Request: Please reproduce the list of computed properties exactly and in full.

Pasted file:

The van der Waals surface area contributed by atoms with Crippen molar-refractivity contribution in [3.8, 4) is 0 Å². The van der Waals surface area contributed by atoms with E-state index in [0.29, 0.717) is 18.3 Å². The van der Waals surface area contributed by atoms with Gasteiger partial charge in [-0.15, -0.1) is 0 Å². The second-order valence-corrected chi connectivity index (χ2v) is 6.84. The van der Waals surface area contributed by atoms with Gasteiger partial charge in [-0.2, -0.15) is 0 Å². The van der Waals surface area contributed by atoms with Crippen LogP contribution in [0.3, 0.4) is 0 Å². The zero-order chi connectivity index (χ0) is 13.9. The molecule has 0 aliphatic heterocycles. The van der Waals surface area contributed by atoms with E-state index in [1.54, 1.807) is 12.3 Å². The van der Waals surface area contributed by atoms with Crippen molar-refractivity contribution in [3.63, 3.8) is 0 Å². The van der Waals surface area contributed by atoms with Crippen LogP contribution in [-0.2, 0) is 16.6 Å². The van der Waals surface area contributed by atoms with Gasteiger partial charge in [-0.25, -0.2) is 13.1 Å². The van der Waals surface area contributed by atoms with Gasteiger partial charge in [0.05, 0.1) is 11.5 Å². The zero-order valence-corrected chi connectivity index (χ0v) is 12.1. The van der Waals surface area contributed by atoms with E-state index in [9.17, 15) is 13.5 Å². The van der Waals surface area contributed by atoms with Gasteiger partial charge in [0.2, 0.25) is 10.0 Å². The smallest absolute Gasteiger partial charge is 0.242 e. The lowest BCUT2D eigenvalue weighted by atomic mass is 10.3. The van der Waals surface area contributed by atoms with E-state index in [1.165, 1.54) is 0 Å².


The van der Waals surface area contributed by atoms with Crippen molar-refractivity contribution in [3.8, 4) is 0 Å². The van der Waals surface area contributed by atoms with E-state index in [0.29, 0.717) is 18.3 Å². The van der Waals surface area contributed by atoms with Gasteiger partial charge in [-0.15, -0.1) is 0 Å². The second-order valence-corrected chi connectivity index (χ2v) is 6.84. The van der Waals surface area contributed by atoms with Gasteiger partial charge in [-0.2, -0.15) is 0 Å². The van der Waals surface area contributed by atoms with Crippen LogP contribution in [0.3, 0.4) is 0 Å². The zero-order chi connectivity index (χ0) is 13.9. The molecule has 0 aliphatic heterocycles. The van der Waals surface area contributed by atoms with E-state index in [1.54, 1.807) is 12.3 Å². The van der Waals surface area contributed by atoms with Crippen molar-refractivity contribution in [3.63, 3.8) is 0 Å². The van der Waals surface area contributed by atoms with Crippen LogP contribution in [-0.2, 0) is 16.6 Å². The van der Waals surface area contributed by atoms with Gasteiger partial charge in [-0.25, -0.2) is 13.1 Å². The van der Waals surface area contributed by atoms with Gasteiger partial charge in [0.05, 0.1) is 11.5 Å². The zero-order valence-corrected chi connectivity index (χ0v) is 12.1. The van der Waals surface area contributed by atoms with E-state index in [9.17, 15) is 13.5 Å². The van der Waals surface area contributed by atoms with Gasteiger partial charge in [0.2, 0.25) is 10.0 Å². The smallest absolute Gasteiger partial charge is 0.242 e. The lowest BCUT2D eigenvalue weighted by atomic mass is 10.3. The van der Waals surface area contributed by atoms with E-state index in [1.165, 1.54) is 0 Å².